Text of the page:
On Aug. 4, 2019, India placed Kashmir on a lockdown. Kashmiri political leaders were put on house arrest while Indian forces barricaded neighborhoods and cut off most phone and internet connections. The lockdown began to ease on Aug. 19 with schools opening and the reconnection of phone lines. Nationalism ricocheted for both Pakistan and India when thousands of troops were deployed from India’s military to Kashmir, a region already known for being one of the most heavily militarized states in the world.
Hindustan’s partition into India and Pakistan in 1947 by British colonial rule began a life-long struggle for the Kashmiri people of the Kashmir Valley. Since the partition, tens of thousands of lives have been lost. Previously under the British, Kashmir was a princely state. As of today, the region is split between various areas controlled by both India and Pakistan, with some parts held and claimed by neighboring China.
A total of two wars fought between India and Pakistan have occurred, as well as many global conflicts concerning the border between the two. As a majority Muslim state, rebels in Kashmir have fought against the majority Hindu state, India for independence or union with Pakistan. Before the recent lockdown beginning Aug. 4, Kashmir was its own state in India with special constitutional status, called Jammu and Kashmir. Article 370 drafted by the Indian Congress allowed for Kashmir to have more legislative autonomy and prevented outsiders from buying land without long-term leases.
On Aug. 5, the Hindu Nationalist government of Prime Minister Narendra Modi voted to dismiss Article 370, which in turn removed Jammu and Kashmir’s statehood, simultaneously splitting it into two federal territories: Jammu and Kashmir with the other being Ladakh. Modi argued that this split would prevent further terrorism and separatism while allowing better economic investment in the region.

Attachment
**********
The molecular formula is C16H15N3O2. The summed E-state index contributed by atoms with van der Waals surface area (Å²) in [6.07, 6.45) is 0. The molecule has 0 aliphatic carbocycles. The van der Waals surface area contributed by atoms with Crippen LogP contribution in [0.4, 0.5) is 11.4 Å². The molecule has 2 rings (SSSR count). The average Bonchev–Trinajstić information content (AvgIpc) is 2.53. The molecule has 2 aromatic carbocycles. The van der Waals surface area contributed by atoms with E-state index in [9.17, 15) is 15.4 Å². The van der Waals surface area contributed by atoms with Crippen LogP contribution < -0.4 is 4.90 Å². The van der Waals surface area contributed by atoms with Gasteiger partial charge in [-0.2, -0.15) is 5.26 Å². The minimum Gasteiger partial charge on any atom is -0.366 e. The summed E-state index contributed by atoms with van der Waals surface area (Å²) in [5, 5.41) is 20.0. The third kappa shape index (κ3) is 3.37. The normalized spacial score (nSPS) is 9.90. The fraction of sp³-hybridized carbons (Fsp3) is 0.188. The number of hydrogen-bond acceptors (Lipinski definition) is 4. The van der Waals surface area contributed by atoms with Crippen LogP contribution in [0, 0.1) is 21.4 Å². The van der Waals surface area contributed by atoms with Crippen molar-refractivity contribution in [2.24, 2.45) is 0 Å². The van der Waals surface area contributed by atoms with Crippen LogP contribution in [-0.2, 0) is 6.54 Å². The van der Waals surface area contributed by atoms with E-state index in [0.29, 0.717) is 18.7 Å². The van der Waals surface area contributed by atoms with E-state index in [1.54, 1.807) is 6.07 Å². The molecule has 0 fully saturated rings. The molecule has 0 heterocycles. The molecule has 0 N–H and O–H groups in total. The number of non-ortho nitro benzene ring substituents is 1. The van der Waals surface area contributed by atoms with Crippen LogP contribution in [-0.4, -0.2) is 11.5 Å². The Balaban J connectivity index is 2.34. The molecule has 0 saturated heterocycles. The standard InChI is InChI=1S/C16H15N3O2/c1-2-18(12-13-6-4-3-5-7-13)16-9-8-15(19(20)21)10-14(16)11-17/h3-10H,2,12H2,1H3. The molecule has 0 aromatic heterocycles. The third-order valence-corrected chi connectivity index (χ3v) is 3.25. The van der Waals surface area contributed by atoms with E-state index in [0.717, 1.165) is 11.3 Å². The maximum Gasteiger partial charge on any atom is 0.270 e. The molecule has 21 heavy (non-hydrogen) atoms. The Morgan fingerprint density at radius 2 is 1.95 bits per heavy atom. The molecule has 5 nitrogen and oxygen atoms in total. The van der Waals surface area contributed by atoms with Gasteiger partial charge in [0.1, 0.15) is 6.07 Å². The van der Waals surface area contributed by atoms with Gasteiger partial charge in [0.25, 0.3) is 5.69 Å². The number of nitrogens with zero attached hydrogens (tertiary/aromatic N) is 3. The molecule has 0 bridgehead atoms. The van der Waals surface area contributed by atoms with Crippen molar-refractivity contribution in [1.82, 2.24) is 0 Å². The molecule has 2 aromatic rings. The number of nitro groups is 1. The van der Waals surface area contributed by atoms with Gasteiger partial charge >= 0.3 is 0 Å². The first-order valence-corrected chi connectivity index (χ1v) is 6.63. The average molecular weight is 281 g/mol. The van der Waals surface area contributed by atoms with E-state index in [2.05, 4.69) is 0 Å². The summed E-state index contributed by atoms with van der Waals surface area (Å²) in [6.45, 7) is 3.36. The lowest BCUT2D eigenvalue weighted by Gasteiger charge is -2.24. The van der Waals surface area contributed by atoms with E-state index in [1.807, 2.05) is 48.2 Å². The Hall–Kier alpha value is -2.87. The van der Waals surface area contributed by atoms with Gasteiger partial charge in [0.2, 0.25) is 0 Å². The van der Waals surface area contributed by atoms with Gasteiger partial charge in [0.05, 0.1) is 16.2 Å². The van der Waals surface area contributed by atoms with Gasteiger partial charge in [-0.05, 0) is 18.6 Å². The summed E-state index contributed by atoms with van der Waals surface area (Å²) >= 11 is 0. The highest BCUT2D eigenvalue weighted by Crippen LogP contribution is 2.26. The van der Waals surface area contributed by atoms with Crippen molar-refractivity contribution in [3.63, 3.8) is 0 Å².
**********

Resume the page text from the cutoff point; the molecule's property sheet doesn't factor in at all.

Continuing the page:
Both Pakistan and China did not respond very well to this news. Pakistan’s Prime Minister Imran Khan denounced Kashmir’s changed status as illegal and has expelled its diplomatic ties with India entirely, including the Indian ambassador as well as all trade and train services. The Pakistani government is also pushing for a meeting of the UN Security Council, stating that India’s revoked status of Kashmir threatens international peace between the two and could potentially lead to ethnic cleansing and genocide. China has also denounced Kashmir’s status and has pushed alongside Pakistan for a UN Security Council to further examine the issue.
Over a month since Kashmir has been put under lockdown, civilians are still suffering. Hospitals in the region are running out of resources for sick patients and doctors are unable to work due to blackout and strict rules on transportation.
Civilians like one 13-year-old named Mohamad Rafi have been unable to receive the treatment they need. Rafi has chronic kidney illness and needs regular dialysis every fifteen days.
“We don’t provide them any medicines. They have to buy them from retail stores outside the hospital and many of them come from far-flung areas, ” said a medical staff member of the state-run hospital who chose to remain anonymous when interviewed by Al Jazeera, a Qatar-based news channel.
Rafi has been admitted to a state-run hospital in the main city of Srinagar in Kashmir and has been unable to get the dialysis procedure done, due to all pharmacies being closed under the lockdown.
Until the lockdown ends, it is uncertain when Rafi will receive the critical dialysis treatment he needs. An ambulance driver at the hospital, Abdul Rashid states that he has never seen these circumstances in the fifteen years he had worked at the hospital, saying that he is afraid a patient may lose their life as a result of the harsh restrictions India had placed on Kashmir.
“It’s terrible living in these circumstances,” Rashid said.